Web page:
@franz.sarmiento I understand the problem's description and solution, but it looks really really unreasonable(fair) to me!
airwindow
@airwindow
Posts made by airwindow

RE: Why two adjacent children with equal rating don't get equal candies?

Test case 61  Help!
For the test case 61,
[[0,1,0,0,1,0,0,0,0,0,1,0,0,1,0,0,1,0,0,1,0,0,1,0,0,1,0,0,1,0],[0,0,0,0,0,1,0,0,1,0,0,1,0,0,0,0,0,1,0,0,0,0,0,1,0,0,0,0,0,1],[0,0,0,0,0,0,0,0,0,1,0,0,1,0,0,1,0,0,1,0,0,1,0,0,0,0,0,1,0,0],[1,0,0,1,0,0,1,0,0,1,0,0,1,0,0,0,0,0,0,0,0,1,0,0,1,0,0,1,0,0],[0,1,0,0,1,0,0,1,0,0,0,0,0,0,0,0,1,0,0,0,0,0,0,0,0,1,0,0,0,0],[0,0,1,0,0,1,0,0,1,0,0,1,0,0,0,0,0,1,0,0,1,0,0,1,0,0,0,0,0,0],[0,0,0,0,0,0,1,0,0,0,0,0,0,0,0,0,0,0,1,0,0,1,0,0,1,0,0,1,0,0],[1,0,0,1,0,0,1,0,0,1,0,0,0,0,0,1,0,0,1,0,0,0,0,0,1,0,0,1,0,0],[0,1,0,0,0,0,0,1,0,0,1,0,0,1,0,0,1,0,0,1,0,0,0,0,0,1,0,0,1,0],[0,0,1,0,0,1,0,0,1,0,0,1,0,0,0,0,0,1,0,0,0,0,0,1,0,0,1,0,0,1],[0,0,0,1,0,0,1,0,0,1,0,0,0,0,0,1,0,0,1,0,0,0,0,0,1,0,0,1,0,0],[1,0,0,1,0,0,1,0,0,1,0,0,1,0,0,1,0,0,1,0,0,0,0,0,1,0,0,1,0,0],[0,1,0,0,1,0,0,0,0,0,1,0,0,1,0,0,1,0,0,1,0,0,1,0,0,1,0,0,1,0],[0,0,1,0,0,1,0,0,0,0,0,0,0,0,1,0,0,1,0,0,0,0,0,1,0,0,1,0,0,1],[0,0,0,1,0,0,1,0,0,1,0,0,1,0,0,1,0,0,1,0,0,1,0,0,1,0,0,0,0,0],[1,0,0,0,0,0,0,0,0,1,0,0,1,0,0,1,0,0,0,0,0,0,0,0,1,0,0,0,0,0],[0,0,0,0,1,0,0,1,0,0,1,0,0,1,0,0,0,0,0,1,0,0,1,0,0,1,0,0,1,0],[0,0,1,0,0,1,0,0,1,0,0,1,0,0,0,0,0,1,0,0,1,0,0,1,0,0,1,0,0,1],[0,0,0,1,0,0,1,0,0,0,0,0,0,0,0,1,0,0,0,0,0,0,0,0,1,0,0,1,0,0],[1,0,0,1,0,0,1,0,0,1,0,0,1,0,0,0,0,0,0,0,0,0,0,0,1,0,0,0,0,0],[0,1,0,0,1,0,0,1,0,0,0,0,0,1,0,0,1,0,0,1,0,0,0,0,0,0,0,0,1,0],[0,0,1,0,0,1,0,0,1,0,0,0,0,0,1,0,0,0,0,0,1,0,0,1,0,0,0,0,0,1],[0,0,0,1,0,0,1,0,0,1,0,0,1,0,0,1,0,0,1,0,0,1,0,0,1,0,0,0,0,0],[1,0,0,1,0,0,1,0,0,1,0,0,1,0,0,1,0,0,1,0,0,1,0,0,1,0,0,1,0,0],[0,1,0,0,1,0,0,0,0,0,0,0,0,1,0,0,1,0,0,0,0,0,1,0,0,1,0,0,0,0],[0,0,1,0,0,1,0,0,1,0,0,1,0,0,1,0,0,1,0,0,1,0,0,1,0,0,1,0,0,1],[0,0,0,1,0,0,0,0,0,0,0,0,0,0,0,1,0,0,0,0,0,1,0,0,1,0,0,1,0,0],[1,0,0,0,0,0,0,0,0,0,0,0,1,0,0,0,0,0,1,0,0,0,0,0,0,0,0,1,0,0],[0,1,0,0,1,0,0,0,0,0,1,0,0,0,0,0,1,0,0,0,0,0,1,0,0,1,0,0,1,0],[0,0,1,0,0,1,0,0,1,0,0,1,0,0,1,0,0,1,0,0,0,0,0,1,0,0,1,0,0,1]]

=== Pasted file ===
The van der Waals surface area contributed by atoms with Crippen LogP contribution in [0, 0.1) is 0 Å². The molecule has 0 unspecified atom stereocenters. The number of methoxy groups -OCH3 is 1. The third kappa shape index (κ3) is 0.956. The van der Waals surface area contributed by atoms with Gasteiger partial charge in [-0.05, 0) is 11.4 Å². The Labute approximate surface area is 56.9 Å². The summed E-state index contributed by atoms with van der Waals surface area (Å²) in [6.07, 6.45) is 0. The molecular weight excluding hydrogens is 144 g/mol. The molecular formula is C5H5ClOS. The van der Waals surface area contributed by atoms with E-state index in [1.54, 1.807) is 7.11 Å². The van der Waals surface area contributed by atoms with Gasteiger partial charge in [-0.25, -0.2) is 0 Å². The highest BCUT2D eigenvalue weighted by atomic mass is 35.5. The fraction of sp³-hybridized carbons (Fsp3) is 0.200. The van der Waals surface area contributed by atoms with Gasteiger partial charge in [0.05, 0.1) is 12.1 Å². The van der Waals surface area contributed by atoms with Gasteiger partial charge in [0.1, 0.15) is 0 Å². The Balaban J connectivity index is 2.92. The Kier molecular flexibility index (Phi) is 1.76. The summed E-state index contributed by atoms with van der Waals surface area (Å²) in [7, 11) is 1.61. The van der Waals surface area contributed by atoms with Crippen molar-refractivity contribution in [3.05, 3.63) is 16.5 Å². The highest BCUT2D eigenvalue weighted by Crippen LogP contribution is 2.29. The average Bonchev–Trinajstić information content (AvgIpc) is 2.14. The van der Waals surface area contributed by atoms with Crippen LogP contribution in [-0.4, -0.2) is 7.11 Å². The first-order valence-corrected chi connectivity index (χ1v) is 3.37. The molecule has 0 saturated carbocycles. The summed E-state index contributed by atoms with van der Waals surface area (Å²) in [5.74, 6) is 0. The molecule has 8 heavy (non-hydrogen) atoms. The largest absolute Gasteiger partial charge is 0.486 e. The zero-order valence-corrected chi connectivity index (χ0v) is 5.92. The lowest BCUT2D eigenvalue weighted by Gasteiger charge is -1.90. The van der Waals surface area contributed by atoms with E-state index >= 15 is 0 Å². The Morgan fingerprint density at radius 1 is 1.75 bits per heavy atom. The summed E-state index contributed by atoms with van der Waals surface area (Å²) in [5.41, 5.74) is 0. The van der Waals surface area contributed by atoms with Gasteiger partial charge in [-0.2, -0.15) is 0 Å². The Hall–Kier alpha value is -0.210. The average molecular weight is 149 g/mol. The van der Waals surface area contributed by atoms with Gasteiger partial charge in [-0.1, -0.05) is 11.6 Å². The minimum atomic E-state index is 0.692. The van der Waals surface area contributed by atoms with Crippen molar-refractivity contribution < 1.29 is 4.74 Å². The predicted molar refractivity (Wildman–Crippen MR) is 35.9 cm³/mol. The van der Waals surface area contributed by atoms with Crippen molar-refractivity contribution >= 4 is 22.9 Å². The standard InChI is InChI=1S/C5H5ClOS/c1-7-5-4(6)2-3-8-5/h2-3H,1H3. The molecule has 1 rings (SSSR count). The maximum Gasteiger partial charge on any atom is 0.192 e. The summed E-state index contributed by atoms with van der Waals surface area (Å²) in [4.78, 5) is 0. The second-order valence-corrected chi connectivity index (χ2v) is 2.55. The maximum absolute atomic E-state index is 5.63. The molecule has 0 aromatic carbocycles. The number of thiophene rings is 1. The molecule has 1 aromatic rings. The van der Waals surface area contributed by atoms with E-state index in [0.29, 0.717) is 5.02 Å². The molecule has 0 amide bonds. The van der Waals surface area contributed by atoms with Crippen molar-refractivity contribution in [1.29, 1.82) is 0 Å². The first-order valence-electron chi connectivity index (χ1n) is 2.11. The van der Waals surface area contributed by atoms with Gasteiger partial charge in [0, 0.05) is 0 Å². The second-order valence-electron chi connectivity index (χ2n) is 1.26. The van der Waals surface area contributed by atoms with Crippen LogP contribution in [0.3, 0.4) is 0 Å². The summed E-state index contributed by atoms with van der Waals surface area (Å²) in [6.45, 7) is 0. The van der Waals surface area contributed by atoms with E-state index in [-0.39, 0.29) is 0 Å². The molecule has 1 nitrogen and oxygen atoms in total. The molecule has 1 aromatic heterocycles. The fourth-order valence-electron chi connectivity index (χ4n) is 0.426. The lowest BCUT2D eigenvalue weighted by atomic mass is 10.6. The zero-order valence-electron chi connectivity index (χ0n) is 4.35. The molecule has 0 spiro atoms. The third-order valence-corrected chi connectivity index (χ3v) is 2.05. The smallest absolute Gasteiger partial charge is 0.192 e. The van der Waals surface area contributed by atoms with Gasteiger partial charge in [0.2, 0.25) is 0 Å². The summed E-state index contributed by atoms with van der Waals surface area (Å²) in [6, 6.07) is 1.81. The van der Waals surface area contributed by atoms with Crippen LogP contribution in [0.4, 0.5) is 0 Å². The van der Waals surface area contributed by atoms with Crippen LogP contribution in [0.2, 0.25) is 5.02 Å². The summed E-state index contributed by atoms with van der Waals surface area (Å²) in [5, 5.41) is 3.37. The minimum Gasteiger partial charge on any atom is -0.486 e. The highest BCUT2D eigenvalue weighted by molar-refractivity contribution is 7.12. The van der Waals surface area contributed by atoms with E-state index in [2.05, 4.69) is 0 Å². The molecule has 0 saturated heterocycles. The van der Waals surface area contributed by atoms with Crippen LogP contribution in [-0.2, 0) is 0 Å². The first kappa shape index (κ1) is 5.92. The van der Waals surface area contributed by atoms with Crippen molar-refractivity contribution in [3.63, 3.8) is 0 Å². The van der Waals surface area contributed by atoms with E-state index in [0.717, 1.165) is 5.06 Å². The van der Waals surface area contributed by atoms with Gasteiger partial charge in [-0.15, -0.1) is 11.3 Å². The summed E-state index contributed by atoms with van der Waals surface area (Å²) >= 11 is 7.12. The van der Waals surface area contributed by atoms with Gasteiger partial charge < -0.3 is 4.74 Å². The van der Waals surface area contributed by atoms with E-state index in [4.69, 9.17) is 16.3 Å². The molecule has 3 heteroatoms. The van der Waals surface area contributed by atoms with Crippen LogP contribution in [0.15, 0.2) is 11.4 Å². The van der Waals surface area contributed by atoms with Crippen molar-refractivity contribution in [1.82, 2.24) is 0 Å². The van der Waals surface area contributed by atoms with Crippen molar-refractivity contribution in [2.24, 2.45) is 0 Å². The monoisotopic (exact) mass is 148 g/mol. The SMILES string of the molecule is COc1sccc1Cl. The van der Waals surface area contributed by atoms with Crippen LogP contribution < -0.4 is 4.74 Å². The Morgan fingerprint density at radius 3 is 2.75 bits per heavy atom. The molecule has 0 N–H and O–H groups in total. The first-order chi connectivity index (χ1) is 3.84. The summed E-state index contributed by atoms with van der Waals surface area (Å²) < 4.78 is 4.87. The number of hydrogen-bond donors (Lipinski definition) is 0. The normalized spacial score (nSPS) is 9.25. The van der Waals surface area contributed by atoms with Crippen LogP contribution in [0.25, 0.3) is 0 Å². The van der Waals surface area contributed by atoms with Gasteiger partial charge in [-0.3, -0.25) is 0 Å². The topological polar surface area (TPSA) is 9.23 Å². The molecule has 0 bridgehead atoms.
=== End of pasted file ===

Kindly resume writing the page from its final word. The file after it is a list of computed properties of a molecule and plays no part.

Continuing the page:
[29,18]
[14,22]The expected output is,
"ururulululululurul"while my solution outputs,
"urululurdrulululul"They both takes 43 steps to reach the hole. It looks to me the expected output is not the lowest (in alphabet order) movement string.
public String findShortestWay(int[][] maze, int[] ball, int[] hole) { int m = maze.length, n = maze[0].length; int[][] min_dist = new int[m][n]; String[][] min_path = new String[m][n]; min_path[hole[0]][hole[1]] = ""; boolean[][] visited = new boolean[m][n]; char[] dirs = {'d', 'l', 'r', 'u'}; HashMap<Character, int[]> dir_map = new HashMap<Character, int[]> (); dir_map.put('d', new int[] {1, 0}); dir_map.put('l', new int[] {0, 1}); dir_map.put('r', new int[] {0, 1}); dir_map.put('u', new int[] {1, 0}); visited[ball[0]][ball[1]] = true; dfs(maze, ball, hole, min_dist, min_path, visited, dirs, dir_map); return min_dist[ball[0]][ball[1]] == Integer.MAX_VALUE ? "impossible" : min_path[ball[0]][ball[1]]; } private int dfs(int[][] maze, int[] ball, int[] hole, int[][] min_dist, String[][] min_path, boolean[][] visited, char[] dirs, HashMap<Character, int[]> dir_map) { int i = ball[0], j = ball[1]; if (min_dist[i][j] != 0) { return min_dist[i][j]; } min_dist[i][j] = Integer.MAX_VALUE; for (char dir_c : dirs) { int[] dir = dir_map.get(dir_c); int cur_to_next_dist = 0; int x = ball[0] + dir[0], y = ball[1] + dir[1]; while (x !=  1 && x != maze.length && y != 1 && y != maze[0].length && maze[x][y] == 0) { cur_to_next_dist++; if (x == hole[0] && y == hole[1]) { min_dist[i][j] = cur_to_next_dist; min_path[i][j] = String.valueOf(dir_c); return cur_to_next_dist; } x += dir[0]; y += dir[1]; } x = dir[0]; y = dir[1]; if (!visited[x][y]) { visited[x][y] = true; int next_to_hole_dist = dfs(maze, new int[]{x, y}, hole, min_dist, min_path, visited, dirs, dir_map); if (next_to_hole_dist != Integer.MAX_VALUE && cur_to_next_dist + next_to_hole_dist < min_dist[i][j]) { min_dist[i][j] = cur_to_next_dist + next_to_hole_dist; min_path[i][j] = String.valueOf(dir_c) + min_path[x][y]; } visited[x][y] = false; } } return min_dist[i][j]; }